Also reflecting Brown’s own aesthetic as an engaged human, “Memory,” a trying to cope, barely hanging on ballad, provided an early highlight. For those people not sure how to get through, he delivered it with subtle passion to suggest he knows the struggle, understands futility, but believes there are always reasons to persevere, to survive long enough to thrive.

Not long after, he moved through the crowd to a satellite stage behind the sound board where he sang the pained “Used To Love You Sober,” the song that launched him. Like “Memory,” it acknowledged modern day Haggard heartbreak templates. In the middle of the outfield, it was a scale that reminded the sold-out crowd how small he was when that song happened.

More, though, Brown brought the fun. He did an homage to growing up country, as well as surrounded by a houseful of women, dropping into a frisky “Redneck Woman,” which he bookended with “Friends In Low Places.” Then he added his own “Short Skirt Weather,” which mined the basic boy-celebrates-hotties Bro Country notion, to the mix.

That interlude provided a karaoke glory opportunity for him to tell the crowd to be like his younger self, saying they’d put the words to his first No. 1 on the screens, so the fans could take over “my first No. 1.” A glorious tangle of hard rock guitar, lumbering hip-hop beats and a banjo churned the perfectly country melody of “What Ifs.” The crowd not only knew what to do, when the song was technically over, they just kept going as the Tennessee/Georgia-raised performer laughed.

That delight tempered everything. With an interlude to switch gears, new age soul music filled the air, the stage went dark and a host of boughs with leaves emerged from the lighting rig.

When Brown returned to the stage, his wife Katelyn emerged in a sparkly black mini dress and tailored Red Sox jersey, the show’s culminating songs became an act of true love that was as deep as what we’ve come to expect from those moments when Beyoncé and Jay-Z (who co-headlined Fenway with Justin Timberlake in 2013 on their “Legends of the Summer Stadium Tour”) merge their own musical realities.

Kane and Katelyn Brown take the stage at Boston’s Fenway Park
June 23, 2023. Photo by Miranda McDonald

But where the Carters are a high impact entertainment force, the Browns are more innocent kids finding their way. What the men share is deep love of their women, a desire to lift them up to excel and exhibit all the ways love delivers a better life. For a kid from a broken childhood marked with love, Brown’s music validates how loving the right one is like breaking free.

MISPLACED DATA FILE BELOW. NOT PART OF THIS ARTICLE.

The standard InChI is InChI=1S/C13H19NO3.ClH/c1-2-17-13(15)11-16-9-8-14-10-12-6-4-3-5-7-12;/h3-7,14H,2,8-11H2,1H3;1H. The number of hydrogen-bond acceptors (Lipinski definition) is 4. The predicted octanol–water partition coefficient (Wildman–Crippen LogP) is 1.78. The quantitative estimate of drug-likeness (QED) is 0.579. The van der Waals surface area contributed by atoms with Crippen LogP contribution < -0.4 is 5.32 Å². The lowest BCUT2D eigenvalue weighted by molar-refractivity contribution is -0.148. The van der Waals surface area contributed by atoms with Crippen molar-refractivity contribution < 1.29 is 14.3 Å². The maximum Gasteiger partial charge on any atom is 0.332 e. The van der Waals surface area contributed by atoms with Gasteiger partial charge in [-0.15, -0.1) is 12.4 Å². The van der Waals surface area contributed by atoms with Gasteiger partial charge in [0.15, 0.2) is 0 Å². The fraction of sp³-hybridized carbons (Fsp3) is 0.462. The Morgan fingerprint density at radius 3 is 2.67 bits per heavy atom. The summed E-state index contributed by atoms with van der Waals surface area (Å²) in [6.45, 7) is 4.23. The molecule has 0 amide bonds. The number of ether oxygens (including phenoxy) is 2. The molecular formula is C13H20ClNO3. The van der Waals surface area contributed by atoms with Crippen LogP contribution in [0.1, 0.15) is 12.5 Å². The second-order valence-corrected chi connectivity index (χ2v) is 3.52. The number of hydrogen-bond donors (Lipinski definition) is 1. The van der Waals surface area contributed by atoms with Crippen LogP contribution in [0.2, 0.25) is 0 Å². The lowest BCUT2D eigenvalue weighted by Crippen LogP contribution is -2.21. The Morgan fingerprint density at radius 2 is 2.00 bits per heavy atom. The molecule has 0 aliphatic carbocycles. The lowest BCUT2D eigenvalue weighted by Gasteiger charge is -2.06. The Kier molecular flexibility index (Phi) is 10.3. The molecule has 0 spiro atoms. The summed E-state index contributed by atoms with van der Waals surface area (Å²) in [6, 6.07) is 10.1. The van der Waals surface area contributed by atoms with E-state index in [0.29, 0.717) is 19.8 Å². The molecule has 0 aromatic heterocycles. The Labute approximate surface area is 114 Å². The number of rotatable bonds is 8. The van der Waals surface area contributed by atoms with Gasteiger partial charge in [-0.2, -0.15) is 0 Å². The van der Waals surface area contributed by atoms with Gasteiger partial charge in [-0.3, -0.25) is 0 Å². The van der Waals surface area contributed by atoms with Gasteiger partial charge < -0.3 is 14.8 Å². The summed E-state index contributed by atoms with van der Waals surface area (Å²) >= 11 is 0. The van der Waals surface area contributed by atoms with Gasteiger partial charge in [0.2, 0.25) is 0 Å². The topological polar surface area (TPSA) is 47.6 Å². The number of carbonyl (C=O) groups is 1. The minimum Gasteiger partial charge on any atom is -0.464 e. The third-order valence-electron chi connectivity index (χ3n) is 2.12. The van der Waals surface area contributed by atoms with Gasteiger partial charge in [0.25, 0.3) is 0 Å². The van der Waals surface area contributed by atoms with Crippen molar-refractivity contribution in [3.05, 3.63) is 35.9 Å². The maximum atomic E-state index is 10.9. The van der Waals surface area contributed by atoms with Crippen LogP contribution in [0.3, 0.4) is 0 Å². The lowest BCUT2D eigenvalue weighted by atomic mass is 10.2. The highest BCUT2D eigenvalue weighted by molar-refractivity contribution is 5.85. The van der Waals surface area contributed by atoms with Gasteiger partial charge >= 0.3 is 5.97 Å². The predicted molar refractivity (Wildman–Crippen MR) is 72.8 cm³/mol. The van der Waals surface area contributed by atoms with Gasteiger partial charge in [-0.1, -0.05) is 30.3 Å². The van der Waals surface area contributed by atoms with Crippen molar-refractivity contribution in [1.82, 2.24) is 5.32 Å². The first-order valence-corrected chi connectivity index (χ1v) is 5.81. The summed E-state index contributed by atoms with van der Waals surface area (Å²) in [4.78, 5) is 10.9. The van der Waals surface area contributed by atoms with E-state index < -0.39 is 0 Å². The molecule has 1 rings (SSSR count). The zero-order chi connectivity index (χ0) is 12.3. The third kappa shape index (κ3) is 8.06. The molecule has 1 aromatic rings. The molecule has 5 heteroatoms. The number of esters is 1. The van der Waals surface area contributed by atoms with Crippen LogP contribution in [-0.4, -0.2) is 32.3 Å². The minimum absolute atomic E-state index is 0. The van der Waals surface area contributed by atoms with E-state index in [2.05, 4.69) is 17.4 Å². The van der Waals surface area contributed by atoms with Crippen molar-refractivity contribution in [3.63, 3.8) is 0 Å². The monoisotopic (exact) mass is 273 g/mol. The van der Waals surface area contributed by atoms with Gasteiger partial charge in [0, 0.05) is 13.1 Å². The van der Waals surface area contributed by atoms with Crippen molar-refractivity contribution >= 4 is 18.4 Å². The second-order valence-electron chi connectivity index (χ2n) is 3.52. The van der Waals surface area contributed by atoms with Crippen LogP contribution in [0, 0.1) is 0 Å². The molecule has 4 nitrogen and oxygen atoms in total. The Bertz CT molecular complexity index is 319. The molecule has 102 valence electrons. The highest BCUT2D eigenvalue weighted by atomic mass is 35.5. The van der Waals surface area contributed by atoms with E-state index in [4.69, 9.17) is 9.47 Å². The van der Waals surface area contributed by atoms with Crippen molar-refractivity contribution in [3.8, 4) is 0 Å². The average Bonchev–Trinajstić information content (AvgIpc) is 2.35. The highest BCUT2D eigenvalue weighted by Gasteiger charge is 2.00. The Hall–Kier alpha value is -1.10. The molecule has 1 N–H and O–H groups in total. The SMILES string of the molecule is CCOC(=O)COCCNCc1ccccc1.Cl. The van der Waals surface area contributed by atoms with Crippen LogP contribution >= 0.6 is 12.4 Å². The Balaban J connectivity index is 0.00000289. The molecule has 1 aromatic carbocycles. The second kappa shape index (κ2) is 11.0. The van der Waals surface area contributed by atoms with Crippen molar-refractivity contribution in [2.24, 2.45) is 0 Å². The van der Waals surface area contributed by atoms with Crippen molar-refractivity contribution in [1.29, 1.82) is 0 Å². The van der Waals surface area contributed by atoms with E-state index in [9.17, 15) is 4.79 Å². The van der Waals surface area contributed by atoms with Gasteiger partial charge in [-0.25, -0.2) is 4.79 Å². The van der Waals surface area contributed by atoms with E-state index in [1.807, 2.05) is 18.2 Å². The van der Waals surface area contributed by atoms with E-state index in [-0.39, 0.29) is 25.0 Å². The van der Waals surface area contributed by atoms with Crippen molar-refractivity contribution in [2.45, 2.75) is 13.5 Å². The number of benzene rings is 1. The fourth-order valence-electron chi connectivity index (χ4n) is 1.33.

Starting with their duet “Thank God,” the final few songs brought that home. Adding openers Restless Road for the free-for-all “One Mississippi,” then culminating in “Good As You,” a jammy, sleek soul ballad that closed the night, the sobering moments of the “Drunk Or Dreaming Tour” stop never bogged down the good feelings. Instead, he uses those good feelings to create a reason to not stray to from where leading a good life takes you.

To that end, Brown tapped Darius Rucker, a fellow Black groundbreaker in the rock and country space, as direct support. A former arena rock headliner, Rucker knew how to move the crowd where he wanted them, deploying Hootie & the Blowfish classics as well as his own country No. 1s. But Rucker’s real gift in the space is his willingness to get truly, really, absolutely country.

While “Hold My Hand” and “I Only Wanna Be With You” had the expected effect, it was his set-closing “Wagon Wheel” that made the park explode. For one song, all were one, churning and screaming along to the country/Americana “Margaritaville.” One of the most cornpone songs in the world of roots music, Rucker had a multiple week No. 1 with it, demonstrating his willingness to be the guy who keeps hardcore country on the radio.

Like Brown, who makes music beyond genre and color lines, he delivers music true to his soul and essence. It is a testament to both performers’ willingness to use music to transcend that marks each of their highly successful careers. In doing so, they light the way for plenty – hopefully – to follow.